I have no desire to shoot anyone, much less shoot someone and kill them. Can you imagine the paperwork? But seriously, I’m a live-and-let-live kinda guy. I don’t have the right nor feel the need to shoot someone unless they pose an imminent, credible threat of death or grievous bodily harm. This legal/moral justification for the use of deadly force gives me comfort, but it isn’t as straightforward as it seems . . .
If a knife-wielding bad guy is standing within striking distance clearly intent on aerating my internal organs, the internal organs of my family or friends or other innocent life, chocks away! Sure, a verbal warning might preceed and hopefully forestall a ballistic solution. But shooting and perhaps killing the perp is a no-sleep-lost, no-brainer.
What distance constitutes a credible threat? If the bad guy is across the street, outside of Tueller drill distance, both law and common sense says hang fire. But what if he’s in, say, Iraq? I reckon the same basic principle applies but you have to take a very close look at the words “imminent” and “credible.”
The Bush administration sold the first Iraq war to the American people on the basis of Saddam Hussein’s [alleged] possession of weapons of mass destruction, and the possibility that he’d use them on our allies or us. Given the Iraqi army’s Halabja chemical attack, the largest deadly gas attack in human history, it was a credible threat. But perhaps not credible enough to justify a full-force military response.
As for the imminence of Saddam Hussein’s threat, that was kind of a moveable feast, relating more to our ability to attack Hussein’s armed forces than the Iraqi leader’s ability to launch mass murder on American soil. In contrast, the Afghan war was launched with the clear understanding that Al Qaeda posed an imminent, credible threat to innocent life within our borders.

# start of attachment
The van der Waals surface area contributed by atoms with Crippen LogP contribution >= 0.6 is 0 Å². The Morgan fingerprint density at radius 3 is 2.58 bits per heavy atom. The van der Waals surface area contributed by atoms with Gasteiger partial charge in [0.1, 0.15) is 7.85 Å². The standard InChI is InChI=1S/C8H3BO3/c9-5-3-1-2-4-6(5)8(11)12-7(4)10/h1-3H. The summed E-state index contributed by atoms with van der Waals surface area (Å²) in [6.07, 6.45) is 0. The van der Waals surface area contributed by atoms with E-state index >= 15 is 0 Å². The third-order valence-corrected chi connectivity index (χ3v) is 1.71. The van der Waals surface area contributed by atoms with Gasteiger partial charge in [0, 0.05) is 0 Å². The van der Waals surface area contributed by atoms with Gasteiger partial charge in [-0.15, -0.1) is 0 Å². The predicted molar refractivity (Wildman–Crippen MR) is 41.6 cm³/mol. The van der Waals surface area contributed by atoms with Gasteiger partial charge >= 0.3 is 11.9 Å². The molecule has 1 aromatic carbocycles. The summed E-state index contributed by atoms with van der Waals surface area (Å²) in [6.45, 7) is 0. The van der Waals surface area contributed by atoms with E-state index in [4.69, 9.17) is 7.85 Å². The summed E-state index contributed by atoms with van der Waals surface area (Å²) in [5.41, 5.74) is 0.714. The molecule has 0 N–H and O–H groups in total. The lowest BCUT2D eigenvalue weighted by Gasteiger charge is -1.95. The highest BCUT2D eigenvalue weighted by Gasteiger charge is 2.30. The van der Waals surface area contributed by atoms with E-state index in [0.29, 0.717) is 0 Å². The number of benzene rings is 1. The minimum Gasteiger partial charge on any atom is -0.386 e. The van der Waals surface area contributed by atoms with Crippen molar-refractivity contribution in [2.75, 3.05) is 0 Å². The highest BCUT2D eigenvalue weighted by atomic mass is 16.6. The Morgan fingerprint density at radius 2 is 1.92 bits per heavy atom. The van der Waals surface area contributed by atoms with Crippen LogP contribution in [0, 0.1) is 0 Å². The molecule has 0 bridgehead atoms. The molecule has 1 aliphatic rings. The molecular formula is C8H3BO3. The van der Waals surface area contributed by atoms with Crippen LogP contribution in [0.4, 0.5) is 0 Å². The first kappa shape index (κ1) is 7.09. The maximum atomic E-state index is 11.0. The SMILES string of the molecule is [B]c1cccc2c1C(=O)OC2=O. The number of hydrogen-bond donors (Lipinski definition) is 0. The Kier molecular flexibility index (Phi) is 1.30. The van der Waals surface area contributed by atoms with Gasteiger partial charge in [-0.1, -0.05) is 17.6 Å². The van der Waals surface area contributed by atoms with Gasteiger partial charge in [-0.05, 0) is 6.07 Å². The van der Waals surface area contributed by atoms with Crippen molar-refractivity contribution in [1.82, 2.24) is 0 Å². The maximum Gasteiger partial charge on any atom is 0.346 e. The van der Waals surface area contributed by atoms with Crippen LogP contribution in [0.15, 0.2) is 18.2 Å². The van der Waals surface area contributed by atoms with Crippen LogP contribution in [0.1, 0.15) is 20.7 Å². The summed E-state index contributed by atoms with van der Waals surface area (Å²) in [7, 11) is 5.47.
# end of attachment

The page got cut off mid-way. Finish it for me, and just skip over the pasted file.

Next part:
I’m not trying to re-try the Iraq or Afghanistan wars. I’m saying that the American military has a code they can live by. The same code that we, armed Americans, must live by.
Sure, politics screws everything up. The Bush Doctrine includes pre-emptive military action; it stretches the definition of “imminence” and “credibility” to their limits. Is every Muslim “extremist” — both here and abroad — an imminent or credible threat to our safety and security? As we wrestle with these questions, our military stands ready to do the right thing.
The men and women at the sharp end — our Marines, soldiers, sailors and airmen — follow the principle that underpins the whole imminence/credibility equation: protect innocent life. While many bemoan our military’s rules of engagement — claiming they inhibit our chances of success on the battlefield — I view them as one of America’s crowning achievements. Never in the course of human history has so much power been used so judiciously.
The men and women wielding guns at the behest of our Commander-in-Chief are an inspiration. They’re not perfect, but their professionalism is a perfect example to us all. Especially to those of us who choose to exercise our natural, civil and Constitutionally protected right to keep and bear arms. A right whose protection gave birth to our country. And our armed forces. Happy Memorial Day.